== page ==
Like abortion and gun rights, the debate over capital punishment is always emotional, and how could it be otherwise? For every convicted murderer there is a victim or victims, killed sometimes savagely and grotesquely. And there are grieving family members, struggling with wrenching loss while also contending, usually for the first time in their lives, with a rage that knows no bounds–that the killer of their son, daughter, wife or husband could live on for years or decades seems itself grotesque. The urge for revenge is understandable, and eminently human.
According to the Boston Globe, the mother of a young woman killed in the Boston Marathon bombing is “a longtime opponent of the death penalty, [but] she has been rethinking her position in recent weeks. ‘Under the circumstances, an eye for an eye feels appropriate,’ she said.”
While prosecutors of murder cases (including U.S. Attorney General Eric Holder, in the Boston case) often solicit the views of victims’ families in murder cases, the decision to seek the death penalty simply can’t be justified either by society’s or individuals’ desire for revenge. Were that the case, we could issue baseball bats to family members and let them beat the convict to death in the town square.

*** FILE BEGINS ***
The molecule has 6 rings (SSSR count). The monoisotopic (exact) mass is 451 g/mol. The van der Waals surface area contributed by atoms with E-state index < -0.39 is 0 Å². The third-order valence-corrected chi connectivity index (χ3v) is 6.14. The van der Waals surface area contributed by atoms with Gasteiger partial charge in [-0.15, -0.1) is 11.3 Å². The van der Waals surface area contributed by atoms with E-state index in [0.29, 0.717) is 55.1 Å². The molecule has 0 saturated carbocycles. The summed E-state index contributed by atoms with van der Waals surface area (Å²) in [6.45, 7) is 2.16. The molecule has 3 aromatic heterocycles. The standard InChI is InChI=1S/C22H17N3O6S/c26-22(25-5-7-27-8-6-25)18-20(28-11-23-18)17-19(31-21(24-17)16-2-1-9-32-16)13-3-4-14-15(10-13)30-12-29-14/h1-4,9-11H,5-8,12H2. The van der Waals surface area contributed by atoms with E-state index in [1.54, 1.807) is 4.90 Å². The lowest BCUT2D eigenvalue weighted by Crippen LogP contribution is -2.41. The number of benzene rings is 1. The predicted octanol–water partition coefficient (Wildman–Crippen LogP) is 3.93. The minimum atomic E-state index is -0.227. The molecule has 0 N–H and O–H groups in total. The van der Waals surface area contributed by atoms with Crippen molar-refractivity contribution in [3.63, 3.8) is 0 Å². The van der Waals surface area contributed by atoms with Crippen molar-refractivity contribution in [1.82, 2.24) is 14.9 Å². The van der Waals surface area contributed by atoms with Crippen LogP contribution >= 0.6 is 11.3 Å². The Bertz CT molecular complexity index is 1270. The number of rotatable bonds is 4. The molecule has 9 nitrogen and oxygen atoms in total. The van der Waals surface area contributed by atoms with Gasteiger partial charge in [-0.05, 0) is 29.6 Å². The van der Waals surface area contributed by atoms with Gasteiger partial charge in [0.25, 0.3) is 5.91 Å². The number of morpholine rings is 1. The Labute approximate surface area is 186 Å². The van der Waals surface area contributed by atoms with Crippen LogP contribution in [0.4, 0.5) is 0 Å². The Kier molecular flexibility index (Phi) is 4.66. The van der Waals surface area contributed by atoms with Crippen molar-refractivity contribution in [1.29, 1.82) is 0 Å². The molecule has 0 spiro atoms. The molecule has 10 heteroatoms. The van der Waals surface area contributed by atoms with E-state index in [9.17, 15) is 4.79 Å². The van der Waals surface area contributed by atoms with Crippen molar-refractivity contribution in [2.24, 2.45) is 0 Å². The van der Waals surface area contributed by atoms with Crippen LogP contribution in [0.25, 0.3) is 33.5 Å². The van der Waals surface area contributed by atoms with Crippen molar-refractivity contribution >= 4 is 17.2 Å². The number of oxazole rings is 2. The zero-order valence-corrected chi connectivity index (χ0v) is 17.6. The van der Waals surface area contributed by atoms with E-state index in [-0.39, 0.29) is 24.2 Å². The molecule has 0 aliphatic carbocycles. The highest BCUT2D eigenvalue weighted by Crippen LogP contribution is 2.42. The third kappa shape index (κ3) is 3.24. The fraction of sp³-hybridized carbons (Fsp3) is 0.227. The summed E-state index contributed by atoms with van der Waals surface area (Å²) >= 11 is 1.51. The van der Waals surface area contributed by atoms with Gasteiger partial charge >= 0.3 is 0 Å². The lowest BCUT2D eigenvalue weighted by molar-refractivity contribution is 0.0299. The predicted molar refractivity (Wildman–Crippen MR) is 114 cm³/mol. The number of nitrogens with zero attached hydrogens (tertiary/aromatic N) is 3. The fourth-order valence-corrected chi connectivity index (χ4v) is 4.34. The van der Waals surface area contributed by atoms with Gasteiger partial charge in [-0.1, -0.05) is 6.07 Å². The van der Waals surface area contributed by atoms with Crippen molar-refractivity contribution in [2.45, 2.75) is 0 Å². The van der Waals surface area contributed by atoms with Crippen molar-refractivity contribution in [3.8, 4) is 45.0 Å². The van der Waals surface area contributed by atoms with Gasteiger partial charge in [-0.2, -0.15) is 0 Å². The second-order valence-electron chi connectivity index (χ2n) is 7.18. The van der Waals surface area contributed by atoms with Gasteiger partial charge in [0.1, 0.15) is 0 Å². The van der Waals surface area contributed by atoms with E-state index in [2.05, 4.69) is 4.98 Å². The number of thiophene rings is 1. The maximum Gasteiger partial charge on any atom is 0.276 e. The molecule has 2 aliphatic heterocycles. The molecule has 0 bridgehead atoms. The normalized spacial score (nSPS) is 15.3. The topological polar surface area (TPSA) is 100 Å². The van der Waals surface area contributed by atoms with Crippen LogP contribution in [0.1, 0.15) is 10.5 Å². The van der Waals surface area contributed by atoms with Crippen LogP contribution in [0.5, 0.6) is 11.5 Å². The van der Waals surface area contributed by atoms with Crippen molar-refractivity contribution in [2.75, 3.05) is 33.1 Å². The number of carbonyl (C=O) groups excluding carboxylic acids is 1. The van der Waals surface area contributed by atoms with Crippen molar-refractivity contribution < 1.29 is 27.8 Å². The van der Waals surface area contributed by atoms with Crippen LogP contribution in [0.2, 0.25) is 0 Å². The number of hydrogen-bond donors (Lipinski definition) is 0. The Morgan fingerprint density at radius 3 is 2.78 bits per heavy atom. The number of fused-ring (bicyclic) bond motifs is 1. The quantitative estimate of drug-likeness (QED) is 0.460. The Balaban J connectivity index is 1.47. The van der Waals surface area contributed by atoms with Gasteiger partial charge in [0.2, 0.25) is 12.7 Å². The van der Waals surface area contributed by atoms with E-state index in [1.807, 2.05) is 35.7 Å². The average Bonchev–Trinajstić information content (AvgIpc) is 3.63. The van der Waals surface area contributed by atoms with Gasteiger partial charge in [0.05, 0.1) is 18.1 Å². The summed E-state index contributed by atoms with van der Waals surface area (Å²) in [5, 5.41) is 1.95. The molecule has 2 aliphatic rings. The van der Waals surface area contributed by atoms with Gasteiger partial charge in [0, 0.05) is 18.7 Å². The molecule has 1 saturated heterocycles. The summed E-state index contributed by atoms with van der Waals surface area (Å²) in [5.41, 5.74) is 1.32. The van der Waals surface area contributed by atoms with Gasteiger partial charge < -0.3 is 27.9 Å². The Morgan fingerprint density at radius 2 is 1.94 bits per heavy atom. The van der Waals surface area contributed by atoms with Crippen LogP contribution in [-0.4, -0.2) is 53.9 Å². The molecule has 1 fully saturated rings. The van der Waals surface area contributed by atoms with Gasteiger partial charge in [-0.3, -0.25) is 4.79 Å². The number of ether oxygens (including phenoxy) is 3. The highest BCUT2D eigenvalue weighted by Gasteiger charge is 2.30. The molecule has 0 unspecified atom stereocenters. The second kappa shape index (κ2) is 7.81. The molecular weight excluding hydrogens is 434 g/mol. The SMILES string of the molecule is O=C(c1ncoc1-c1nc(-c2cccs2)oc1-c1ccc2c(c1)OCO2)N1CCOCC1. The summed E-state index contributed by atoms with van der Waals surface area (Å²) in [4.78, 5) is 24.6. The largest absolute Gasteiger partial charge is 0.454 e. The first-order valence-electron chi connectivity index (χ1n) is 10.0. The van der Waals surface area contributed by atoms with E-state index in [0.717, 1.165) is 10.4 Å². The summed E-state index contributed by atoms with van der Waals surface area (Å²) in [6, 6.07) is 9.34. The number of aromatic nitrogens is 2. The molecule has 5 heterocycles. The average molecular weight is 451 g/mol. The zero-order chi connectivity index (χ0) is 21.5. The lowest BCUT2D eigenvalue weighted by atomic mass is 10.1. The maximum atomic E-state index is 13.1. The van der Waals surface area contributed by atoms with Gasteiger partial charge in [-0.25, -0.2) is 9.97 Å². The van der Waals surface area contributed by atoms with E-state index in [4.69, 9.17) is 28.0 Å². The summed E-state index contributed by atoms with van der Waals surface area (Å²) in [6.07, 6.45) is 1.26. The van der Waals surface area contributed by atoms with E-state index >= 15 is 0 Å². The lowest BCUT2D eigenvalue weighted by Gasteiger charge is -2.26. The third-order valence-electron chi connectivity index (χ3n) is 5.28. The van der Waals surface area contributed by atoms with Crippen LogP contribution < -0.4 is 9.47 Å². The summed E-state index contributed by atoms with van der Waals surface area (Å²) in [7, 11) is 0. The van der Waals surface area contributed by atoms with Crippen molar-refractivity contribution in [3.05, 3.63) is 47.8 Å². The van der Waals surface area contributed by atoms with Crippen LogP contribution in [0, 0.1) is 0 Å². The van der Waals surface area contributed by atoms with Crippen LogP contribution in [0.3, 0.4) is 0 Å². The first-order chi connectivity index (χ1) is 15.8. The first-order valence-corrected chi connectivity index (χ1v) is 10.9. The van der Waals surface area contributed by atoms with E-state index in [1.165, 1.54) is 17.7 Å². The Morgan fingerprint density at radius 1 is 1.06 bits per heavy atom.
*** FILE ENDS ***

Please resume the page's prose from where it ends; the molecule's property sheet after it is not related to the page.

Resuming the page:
But, getting back to the study by the Death Penalty Information Center, I think there is something else at work here as we come to terms with unequal applications of the law and, most of all, the stark fact of 143 death row exonerations since 1973. With the possible exception of Texas’s Rick Perry, for whom Texas’s executions are an applause line, governors are human beings, and for most people killing other human beings does not come easily. Governors, who are nearly always the final executioners, must be getting queasy as they survey a landscape of fallible juries, incompetent lawyers, the often willful misconduct of police officers and the imperfect nature of evidence. Immersed as we are in an ongoing debate about the limits of government power, the power of government to kill its own citizens—no matter how despicable some of those citizens may be—is a power too many. Winning an election by appearing to be more cold-blooded than your opponent is, at the very least, unseemly and, at worst, obscene.
In May, Colorado Governor John Hickenlooper issued an indefinite reprieve, not clemency, to Nathan Dunlap, who was convicted of killing four people in a restaurant in 1993. Hickenlooper’s act was not a defense of Dunlap, it was a condemnation of the death penalty. “It is a legitimate question,” he said, “whether we as a state should be taking lives.”
The mother of one of Dunlap’s victims accused Hickenlooper of taking “the cowardly way out,” but, in her grief, she couldn’t be more mistaken. Having suggested earlier in the year that he’d veto a bill that would have ended executions in his state, when confronted with the reality of ordering the death of another human being, Hickenlooper responded bravely. Here’s hoping that bravery visits more state houses across the country in 2014.
Steve Robinson moved to Flagler County after a 30-year career in New York and Atlanta in print, TV and the Web. Reach him by email here.